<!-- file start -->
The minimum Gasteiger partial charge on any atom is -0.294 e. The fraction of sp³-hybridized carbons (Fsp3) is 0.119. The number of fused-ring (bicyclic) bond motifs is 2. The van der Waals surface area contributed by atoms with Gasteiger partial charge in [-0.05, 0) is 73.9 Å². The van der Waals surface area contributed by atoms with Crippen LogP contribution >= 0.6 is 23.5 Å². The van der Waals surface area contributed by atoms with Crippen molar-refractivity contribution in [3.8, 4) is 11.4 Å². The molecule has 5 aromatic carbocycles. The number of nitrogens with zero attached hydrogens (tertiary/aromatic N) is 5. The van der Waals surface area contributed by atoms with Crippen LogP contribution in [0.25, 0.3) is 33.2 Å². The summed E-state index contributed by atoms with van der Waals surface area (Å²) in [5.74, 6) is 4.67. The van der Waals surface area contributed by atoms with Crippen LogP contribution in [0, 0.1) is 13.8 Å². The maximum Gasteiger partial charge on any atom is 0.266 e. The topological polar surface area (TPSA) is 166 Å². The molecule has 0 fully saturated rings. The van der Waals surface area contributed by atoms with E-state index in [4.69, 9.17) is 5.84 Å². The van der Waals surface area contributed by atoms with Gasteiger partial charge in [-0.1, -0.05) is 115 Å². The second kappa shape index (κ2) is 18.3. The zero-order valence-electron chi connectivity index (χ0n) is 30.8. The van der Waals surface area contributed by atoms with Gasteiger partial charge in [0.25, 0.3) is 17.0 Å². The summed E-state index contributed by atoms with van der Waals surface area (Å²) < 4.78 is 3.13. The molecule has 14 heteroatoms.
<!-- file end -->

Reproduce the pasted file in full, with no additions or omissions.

The minimum Gasteiger partial charge on any atom is -0.294 e. The fraction of sp³-hybridized carbons (Fsp3) is 0.119. The number of fused-ring (bicyclic) bond motifs is 2. The van der Waals surface area contributed by atoms with Gasteiger partial charge in [-0.05, 0) is 73.9 Å². The van der Waals surface area contributed by atoms with Crippen LogP contribution >= 0.6 is 23.5 Å². The van der Waals surface area contributed by atoms with Crippen molar-refractivity contribution in [3.8, 4) is 11.4 Å². The molecule has 5 aromatic carbocycles. The number of nitrogens with zero attached hydrogens (tertiary/aromatic N) is 5. The van der Waals surface area contributed by atoms with Crippen LogP contribution in [0.25, 0.3) is 33.2 Å². The summed E-state index contributed by atoms with van der Waals surface area (Å²) in [5.74, 6) is 4.67. The van der Waals surface area contributed by atoms with Crippen LogP contribution in [0, 0.1) is 13.8 Å². The maximum Gasteiger partial charge on any atom is 0.266 e. The topological polar surface area (TPSA) is 166 Å². The molecule has 0 fully saturated rings. The van der Waals surface area contributed by atoms with E-state index in [4.69, 9.17) is 5.84 Å². The van der Waals surface area contributed by atoms with Gasteiger partial charge in [-0.1, -0.05) is 115 Å². The second kappa shape index (κ2) is 18.3. The zero-order valence-electron chi connectivity index (χ0n) is 30.8. The van der Waals surface area contributed by atoms with Gasteiger partial charge in [0.25, 0.3) is 17.0 Å². The summed E-state index contributed by atoms with van der Waals surface area (Å²) < 4.78 is 3.13. The molecule has 14 heteroatoms.